Listen: The pandemic's US death toll shows no signs of abating and the holiday season's spike will likely dwarf any surge that came before it. But in the midst of this dark winter there are glimmers of hope, as the first of the COVID-19 vaccines have nearly arrived (or, depending on when you read this, already have). On the GZERO World podcast, Ian Bremmer interviews Noubar Afeyan, the co-founder of a leading vaccine developer Moderna. They'll discuss distribution plans, the revolutionary science behind Moderna's vaccine, and how a company younger than Twitter became a frontrunner in the race to end the pandemic.
"What we're trying to do is to educate the immune system to see the protein before it's seen the virus." In a race for a COVID vaccine, Moderna, a 10-year old company with no products previously on the market, developed a vaccine in 10-months, by using revolutionary new mRNA technology. Now the focus shifts to how to distribute and safely administer this vaccine. Moderna co-founder and chairman Noubar Afeyan explains.
His conversation with Ian Bremmer was part of the latest episode of GZERO World, which began airing nationally in the US on public television Friday, December 11th. Check local listings.
Watch the GZERO World episode: A Shot in the Arm: Moderna's Co-Founder on the COVID-19 Vaccine
Almost one year since the coronavirus upended the world, what's the current state of play on ending the pandemic, and what challenges we face towards vaccinating everyone in 2021.
Fortunately, as the virus has grown exponentially, so has science, Dr. Larry Brilliant, CEO of Pandefense and one of the world's most highly regarded epidemiologists, said during the panel discussion on fighting COVID-19 at the 2020 GZERO Summit in Japan.
Science, he explained, has accomplished the audacity of developing successful vaccines in record time. That's why he's optimistic about ending the pandemic next year in many parts of the world, even if the next 2-3 months will be very bad mainly in Western countries.
Part of the reason for his optimism is the great news about the efficacy of vaccines like the one developed by US pharmaceutical giant Pfizer and German company BioNTech, which the UK started administering to its citizens on Tuesday.
For Angela Hwang, president of Pfizer's biopharmaceuticals group, developing the vaccine is just the start. Now enough people need to get vaccinated to achieve the herd immunity necessary to stop the virus in its tracks.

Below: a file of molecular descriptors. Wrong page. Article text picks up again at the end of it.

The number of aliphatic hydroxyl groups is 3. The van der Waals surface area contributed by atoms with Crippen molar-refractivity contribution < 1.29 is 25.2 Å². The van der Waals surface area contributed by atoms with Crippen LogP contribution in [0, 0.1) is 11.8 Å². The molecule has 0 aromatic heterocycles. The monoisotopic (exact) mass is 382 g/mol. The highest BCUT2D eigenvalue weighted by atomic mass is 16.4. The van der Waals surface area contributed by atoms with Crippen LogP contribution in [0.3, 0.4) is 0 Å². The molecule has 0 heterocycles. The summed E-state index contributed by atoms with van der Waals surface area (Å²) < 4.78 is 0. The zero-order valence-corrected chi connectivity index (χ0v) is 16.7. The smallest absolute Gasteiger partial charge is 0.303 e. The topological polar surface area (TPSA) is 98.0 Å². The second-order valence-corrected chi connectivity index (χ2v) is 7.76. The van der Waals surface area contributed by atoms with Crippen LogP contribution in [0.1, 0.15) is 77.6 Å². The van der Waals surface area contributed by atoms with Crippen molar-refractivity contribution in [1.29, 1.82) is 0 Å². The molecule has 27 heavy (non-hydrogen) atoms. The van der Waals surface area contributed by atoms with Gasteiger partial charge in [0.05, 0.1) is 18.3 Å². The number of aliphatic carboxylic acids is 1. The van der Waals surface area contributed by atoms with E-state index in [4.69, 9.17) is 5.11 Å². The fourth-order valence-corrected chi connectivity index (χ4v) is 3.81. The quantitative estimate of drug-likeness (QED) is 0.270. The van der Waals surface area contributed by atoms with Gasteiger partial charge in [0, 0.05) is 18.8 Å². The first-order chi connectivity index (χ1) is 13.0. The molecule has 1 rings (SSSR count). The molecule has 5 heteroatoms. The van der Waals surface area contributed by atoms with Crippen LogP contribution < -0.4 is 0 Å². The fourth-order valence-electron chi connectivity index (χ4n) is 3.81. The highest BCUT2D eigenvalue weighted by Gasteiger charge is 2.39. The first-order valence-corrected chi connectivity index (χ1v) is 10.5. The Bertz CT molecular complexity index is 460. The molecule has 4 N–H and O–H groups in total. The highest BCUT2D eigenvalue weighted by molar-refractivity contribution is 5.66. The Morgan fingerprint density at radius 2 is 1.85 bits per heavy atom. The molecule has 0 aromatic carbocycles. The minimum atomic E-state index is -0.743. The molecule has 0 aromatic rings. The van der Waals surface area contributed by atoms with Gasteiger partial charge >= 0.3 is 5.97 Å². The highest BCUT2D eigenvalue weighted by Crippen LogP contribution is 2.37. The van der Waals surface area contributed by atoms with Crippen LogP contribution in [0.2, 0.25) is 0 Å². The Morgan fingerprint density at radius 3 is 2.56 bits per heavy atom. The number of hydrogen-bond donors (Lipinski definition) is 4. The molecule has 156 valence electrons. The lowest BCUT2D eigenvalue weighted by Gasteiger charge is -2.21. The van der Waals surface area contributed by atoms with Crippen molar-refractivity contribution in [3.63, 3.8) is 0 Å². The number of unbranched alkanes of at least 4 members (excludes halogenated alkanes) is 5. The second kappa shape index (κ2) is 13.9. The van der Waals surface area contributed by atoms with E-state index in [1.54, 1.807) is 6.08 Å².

To build sufficient trust in the drug to achieve that goal, she said, everyone needs to be on board. It'll take not only the private and public sectors working together but all of society committed to making everyone understand that vaccines work, and that you must get inoculated at a moment of extreme resistance in some countries.
Also, mass vaccination means it must happen across the developing world at the same level as in developing countries. The world is just too interconnected to leave anyone behind, noted Gargee Ghosh, president for global advocacy and programs at the Bill and Melinda Gates Foundation.
Even where many people are suspicious of vaccines, she added, ultimately the clear benefits of restarting economies will hopefully convince those who fear rolling up their arms.
Vaccinations likely won't be a problem in Japan, where Yasutoshi Nishimura, minister, in charge of economic revitalization, underscored how the majority of the population has heeded their advice to practice social distance, wear masks, stay at home and shut down businesses despite no mandatory orders to do so.
Watch the above video to learn more insights from our panelists.
Ian Bremmer's Quick Take:
Hi, everybody. Ian Bremmer here, back in the office in New York City. And I've got my Christmas scarf going, it feels... It's the time of the holidays, get your trees, decorate, right? I usually have a little tree trimming party, which means everybody else comes and trims the tree with me. Not this year, but nonetheless, soon to be, Merry Christmas to everybody and lots to talk about.
I guess, biggest thing on my mind right now is the rollout of these vaccines. I mean, on the one hand it's I know it's challenging the push and pull of the United States right now being in the teeth of the worst of the pandemic in terms of cases, in terms of hospitalizations, and even now in terms of deaths. And that's with mortality rates significantly lower than they were six months ago, but the case level has been so explosive that the death rates are still higher than they were at the earlier peak back in the spring. And given where hospitalizations now are and given where cases are certainly going to be, those numbers are going to keep going up. So, on the one hand we're looking at maybe half a million total dead by the time we get to end of January, February, and the next couple of months are going to be really, really hard.